Nokia's CDMA Shopping List

Analysts flag smaller CDMA network players as possible acquisition targets for the Finnish behemoth

December 2, 2003

2 Min Read
Nokia's CDMA Shopping List

With just 23 shopping days left 'til Christmas, industry analysts are speculating furiously about what might be in Nokia Corp.'s (NYSE: NOK) letter to fellow countryman Santa Claus.

So far, Code Division Multiple Access (CDMA) infrastructure players Airvana Inc., AirWalk Communications Inc., and InterWave Communications International Ltd. (Nasdaq: IWAV) are the names bubbling in the rumor pot.

The specter of a Nokia acquisition attack was raised last week by the vendor's surprise admission that it is considering a move into the CDMA network world – despite being traditionally associated with a market-leading position in the European-backed GSM (Global System for Mobile communications) and UMTS (Universal Mobile Telecommunications Service) sectors (see Nokia Mulls CDMA Move).

Analysts differ over potential strategies for such a move, but all are agreed on one thing: The vendor will have to purchase a CDMA market player to have a chance of success.

"An acquisition would be essential for Nokia," comments Gartner Inc. principal analyst Jason Chapman. "Trying to build up from a non-starting position would be particularly tough."

With Current Analysis' senior wireless infrastructure analyst, Peter Jarich, stating that "it's unlikely Nokia would be able to acquire a market leader," it seems the vendor will be forced to target a smaller player. But which?

CDMA network startup Airvana is mooted by Unstrung's research analyst Gabriel Brown as a potential acquisition candidate. Founded in March 2000, Airvana builds Radio Access Network (RAN) infrastructure based on the CDMA2000 1xEV-DO 3G wireless standard and an all-IP architecture.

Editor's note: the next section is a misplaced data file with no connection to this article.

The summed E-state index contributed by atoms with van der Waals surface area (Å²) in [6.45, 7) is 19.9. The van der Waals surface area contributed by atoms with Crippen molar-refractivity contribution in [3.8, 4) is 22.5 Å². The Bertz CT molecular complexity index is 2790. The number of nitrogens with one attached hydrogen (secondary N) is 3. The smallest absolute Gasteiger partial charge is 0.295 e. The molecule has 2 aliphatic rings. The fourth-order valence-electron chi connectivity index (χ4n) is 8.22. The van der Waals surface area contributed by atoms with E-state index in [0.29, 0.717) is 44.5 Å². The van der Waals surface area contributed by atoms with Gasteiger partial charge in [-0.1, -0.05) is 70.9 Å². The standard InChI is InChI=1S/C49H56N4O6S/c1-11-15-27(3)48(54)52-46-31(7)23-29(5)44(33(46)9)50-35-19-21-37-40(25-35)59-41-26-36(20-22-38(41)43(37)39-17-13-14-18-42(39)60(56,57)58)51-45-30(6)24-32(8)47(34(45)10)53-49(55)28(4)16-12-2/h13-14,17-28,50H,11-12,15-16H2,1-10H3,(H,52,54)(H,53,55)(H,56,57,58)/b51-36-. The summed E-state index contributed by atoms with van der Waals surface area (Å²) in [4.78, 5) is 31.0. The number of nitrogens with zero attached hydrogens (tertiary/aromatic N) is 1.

Brown cites its private status, combined with Nokia’s similar all-IP network philosophy, as catalysts for an acquisition (see Nokia Claims Intelligence and Trying to Do the DO). "An Airvana deal could make some sense on paper."

Such a move, however, would have to overcome Airvana’s relationship with Nokia rivals Nortel Networks Corp. (NYSE/Toronto: NT) and LM Ericsson (Nasdaq: ERICY), both of which have struck agreements with the startup to outsource development of an EV-DO module. These relationships, warns Brown, "would be a big hurdle."

As for Texas-based startup Airwave and Silicon Valley's InterWave Communications: "These vendors would be an easier acquisition to engineer [as opposed to an incumbent vendor]... and they look to be targeting some developing-world opportunities, which would fit in with a potential Nokia strategy," argues Current Analysis' Jarich (see InterWave Wins Iraq Deal and InterWave Wins in Nigeria).

A "spread-spectrum" digital cellular air interface technology mainly used in the U.S. and South Korea, CDMA operates in the 800MHz band and 1.9GHz PCS band and supports data-transfer speeds between 14.4 kbit/s and about 2 Mbit/s (in its latest 3G variants).

— Justin Springham, Senior Editor, Europe, Unstrung

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